Kansas City officials, community leaders and representatives of schools and churches have tried for months to negotiate new rules on digital signs in residential areas.
But now the Raytown School District has adopted a position that on its face might seem odd for school authorities — defy the rules.
In violation of the existing zoning code ban on digital signs near residences, the Raytown district has just installed digital signs at seven schools within the city limits of Kansas City.
It’s all part of a clash between those who want to take advantage of this 21st century technology and those who worry about cluttering neighborhoods with Las Vegas-style lighting.
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“We believe we have standing in the state statute and the courts, that the school board has the final say in regards to signage on school property,” Raytown Schools Superintendent Allan Markley told The Star.
Kansas City zoning officials said they were aware of the violation and are investigating. They challenge Markley’s argument that the school board’s authority trumps the city’s.
“We are looking into it and considering our legal options,” said Assistant City Attorney Maggie Moran.
Some worry that the Raytown School District’s interpretation of the law will just open the door to a situation where no one follows the rules.
“It’s unfortunate the Raytown School District chose to thumb its nose at the city’s zoning laws,” said Councilman John Sharp, a former Hickman Mills school board member who fears others will do the same.
“Why wouldn’t every district that wants these do it?”
But while the zoning code on digital signs is under negotiation, Councilman Ed Ford said, it may be hard to throw the book at Raytown.
“I’m not sure we should do anything until we see what we end up with on the signage issue,” Ford said.
Ford said the ultimate solution may be to seek a judge’s opinion, called a declaratory judgment, clarifying just how much authority the city has on zoning decisions by a school board.
Markley says he’s sympathetic to people who want to guard against garish lighting near their homes. But there can’t be a one-size-fits-all solution, given the different densities of Kansas City urban and suburban neighborhoods, he said.
He also points out that Raytown School District voters, including those in Kansas City, last April overwhelmingly supported a $22 million bond issue that included funding for the digital signs. The district had already installed signs at its schools within the Raytown city limits, where they are allowed, and within the last month added them to district schools in Kansas City.
Markley said he’s heard nothing but kudos for the signs, which share information on school activities, reminders about parent-teacher conferences and other messages.
“I’m opposed to the idea that people who do not live in our community have the right to oppose what the voters have already spoken on,” Markley said.
The rules on digital signs run the gamut throughout the metro area, from cities like Raytown and Lee’s Summit that allow digital signs near homes to many Johnson County cities that have blanket bans.
Kansas City’s debate got going in earnest last year after the North Kansas City School District installed non-conforming digital signs at three of its schools in the Kansas City city limits. Unlike in Raytown, school officials said they didn’t realize the signs, paid for by booster clubs, weren’t allowed.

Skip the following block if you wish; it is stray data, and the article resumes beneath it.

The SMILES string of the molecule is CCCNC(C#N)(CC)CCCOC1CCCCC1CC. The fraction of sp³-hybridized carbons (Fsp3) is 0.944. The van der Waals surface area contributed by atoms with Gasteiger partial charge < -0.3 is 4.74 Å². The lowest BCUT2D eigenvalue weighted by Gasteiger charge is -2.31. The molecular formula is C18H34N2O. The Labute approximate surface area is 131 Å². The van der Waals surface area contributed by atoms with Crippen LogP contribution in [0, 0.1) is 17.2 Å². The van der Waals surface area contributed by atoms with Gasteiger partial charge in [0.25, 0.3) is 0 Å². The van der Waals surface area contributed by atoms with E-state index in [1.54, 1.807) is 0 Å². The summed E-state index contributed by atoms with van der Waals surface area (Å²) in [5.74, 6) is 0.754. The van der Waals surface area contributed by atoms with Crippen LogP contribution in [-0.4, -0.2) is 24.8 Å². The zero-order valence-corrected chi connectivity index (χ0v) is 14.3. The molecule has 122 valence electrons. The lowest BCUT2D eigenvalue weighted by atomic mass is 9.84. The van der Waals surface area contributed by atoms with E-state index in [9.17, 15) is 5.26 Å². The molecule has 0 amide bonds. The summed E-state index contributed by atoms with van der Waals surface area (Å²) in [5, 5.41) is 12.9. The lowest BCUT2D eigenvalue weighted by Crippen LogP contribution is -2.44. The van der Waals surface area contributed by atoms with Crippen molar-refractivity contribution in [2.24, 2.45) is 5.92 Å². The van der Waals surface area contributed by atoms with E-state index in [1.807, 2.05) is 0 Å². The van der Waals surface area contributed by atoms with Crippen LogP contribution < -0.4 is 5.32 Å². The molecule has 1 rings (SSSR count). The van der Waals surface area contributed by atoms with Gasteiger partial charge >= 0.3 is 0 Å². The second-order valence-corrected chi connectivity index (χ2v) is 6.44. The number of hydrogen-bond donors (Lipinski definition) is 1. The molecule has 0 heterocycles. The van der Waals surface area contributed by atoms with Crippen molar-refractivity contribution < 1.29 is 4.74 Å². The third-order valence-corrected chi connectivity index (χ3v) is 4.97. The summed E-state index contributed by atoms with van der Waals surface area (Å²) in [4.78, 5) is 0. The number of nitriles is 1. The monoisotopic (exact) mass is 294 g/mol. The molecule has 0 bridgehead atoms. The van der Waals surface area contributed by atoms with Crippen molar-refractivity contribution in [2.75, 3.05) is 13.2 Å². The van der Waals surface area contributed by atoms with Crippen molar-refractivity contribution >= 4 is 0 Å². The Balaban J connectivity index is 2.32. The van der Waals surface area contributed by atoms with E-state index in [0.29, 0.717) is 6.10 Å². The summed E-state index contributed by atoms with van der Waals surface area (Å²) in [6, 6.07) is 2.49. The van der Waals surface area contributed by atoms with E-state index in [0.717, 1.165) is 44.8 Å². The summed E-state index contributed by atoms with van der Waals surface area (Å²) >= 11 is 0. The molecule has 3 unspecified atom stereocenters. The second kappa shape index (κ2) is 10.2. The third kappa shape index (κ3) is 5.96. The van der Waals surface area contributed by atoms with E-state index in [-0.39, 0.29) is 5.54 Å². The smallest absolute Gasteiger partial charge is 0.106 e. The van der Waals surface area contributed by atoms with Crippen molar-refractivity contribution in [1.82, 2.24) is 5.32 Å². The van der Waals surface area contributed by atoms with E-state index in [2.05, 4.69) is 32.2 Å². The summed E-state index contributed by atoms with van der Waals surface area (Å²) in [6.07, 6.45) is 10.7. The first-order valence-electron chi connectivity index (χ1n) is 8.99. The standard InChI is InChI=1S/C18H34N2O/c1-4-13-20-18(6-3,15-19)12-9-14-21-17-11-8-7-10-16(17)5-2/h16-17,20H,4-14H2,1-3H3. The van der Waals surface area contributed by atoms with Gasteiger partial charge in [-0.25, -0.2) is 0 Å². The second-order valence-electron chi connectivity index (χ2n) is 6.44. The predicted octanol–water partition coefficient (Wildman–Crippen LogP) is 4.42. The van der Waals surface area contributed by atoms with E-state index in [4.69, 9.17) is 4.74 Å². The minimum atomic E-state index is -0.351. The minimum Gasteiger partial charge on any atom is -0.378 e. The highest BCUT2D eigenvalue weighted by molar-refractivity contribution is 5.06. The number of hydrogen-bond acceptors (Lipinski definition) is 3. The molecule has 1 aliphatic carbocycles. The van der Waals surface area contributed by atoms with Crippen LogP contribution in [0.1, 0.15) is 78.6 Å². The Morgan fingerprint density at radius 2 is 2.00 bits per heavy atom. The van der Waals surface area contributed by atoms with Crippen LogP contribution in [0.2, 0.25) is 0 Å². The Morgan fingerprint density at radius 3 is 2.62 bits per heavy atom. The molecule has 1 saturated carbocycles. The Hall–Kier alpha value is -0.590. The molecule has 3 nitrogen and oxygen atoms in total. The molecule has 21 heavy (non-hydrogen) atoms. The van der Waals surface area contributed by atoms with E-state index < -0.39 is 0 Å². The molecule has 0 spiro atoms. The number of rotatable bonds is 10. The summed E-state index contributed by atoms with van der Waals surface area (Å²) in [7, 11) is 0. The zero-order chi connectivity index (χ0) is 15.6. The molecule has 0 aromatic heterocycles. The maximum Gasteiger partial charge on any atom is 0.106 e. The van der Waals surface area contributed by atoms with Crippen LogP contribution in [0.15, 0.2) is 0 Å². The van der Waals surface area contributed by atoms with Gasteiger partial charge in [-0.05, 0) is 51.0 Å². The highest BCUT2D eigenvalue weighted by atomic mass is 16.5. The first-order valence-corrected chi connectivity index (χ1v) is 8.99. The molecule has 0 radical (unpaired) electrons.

Trying to avoid removal of those expensive signs, Ford introduced an ordinance last May that would have allowed schools or churches to seek a special permit to install a digital sign on an otherwise allowable monument sign. The plan had restrictions on acreage, how often the signs could change messages, and other limits.
But some churches and schools said the restrictions were excessive. Meanwhile, some neighborhood leaders feared a proliferation of signs, especially south of the Missouri River, right across from homes.
Under a revised proposal, churches and schools could seek council approval for signs on 15 acres, or 10 acres if on an arterial road and at least 100 feet from a residence. Messages could not change more than once per hour and would have to be turned off between 10 p.m. and 7 a.m.
City planner Patty Noll said the latest proposal represents a compromise between the Kansas City and North Kansas City school districts and some residents to protect densely populated neighborhoods.
But some churches still object to the acreage restrictions. And the City Plan Commission, a group that provides advisory recommendations to the City Council, appeared ready to relax rules on signs at a Feb. 17 hearing.
“The digital age is here,” Commission chairwoman Babette Macy told those in the audience.
But that was frustrating to neighborhood advocates who still want some rules and reliable enforcement. And some remain convinced that a ban is the best approach, or digital signs will soon be allowed everywhere.
“The lid on Pandora’s box will be open,” Carol Winterowd, president of a south Kansas City umbrella neighborhood group, warned in a letter to the plan commission.
The plan commission postponed further discussion until April, but some have suggested this will be a headache that may await the next City Council, which takes office in August.
John Sharp, who is term-limited out in August, says the city brought all this on itself by not requiring North Kansas City to remove its signs last year. He points out that when Rockhurst High School inadvertently installed an illegal sign some years ago, it was forced to remove it.
Nobody is saying schools near residences can’t have signs, he said, just not digital signs.
“I think we should enforce our laws, period,” he said.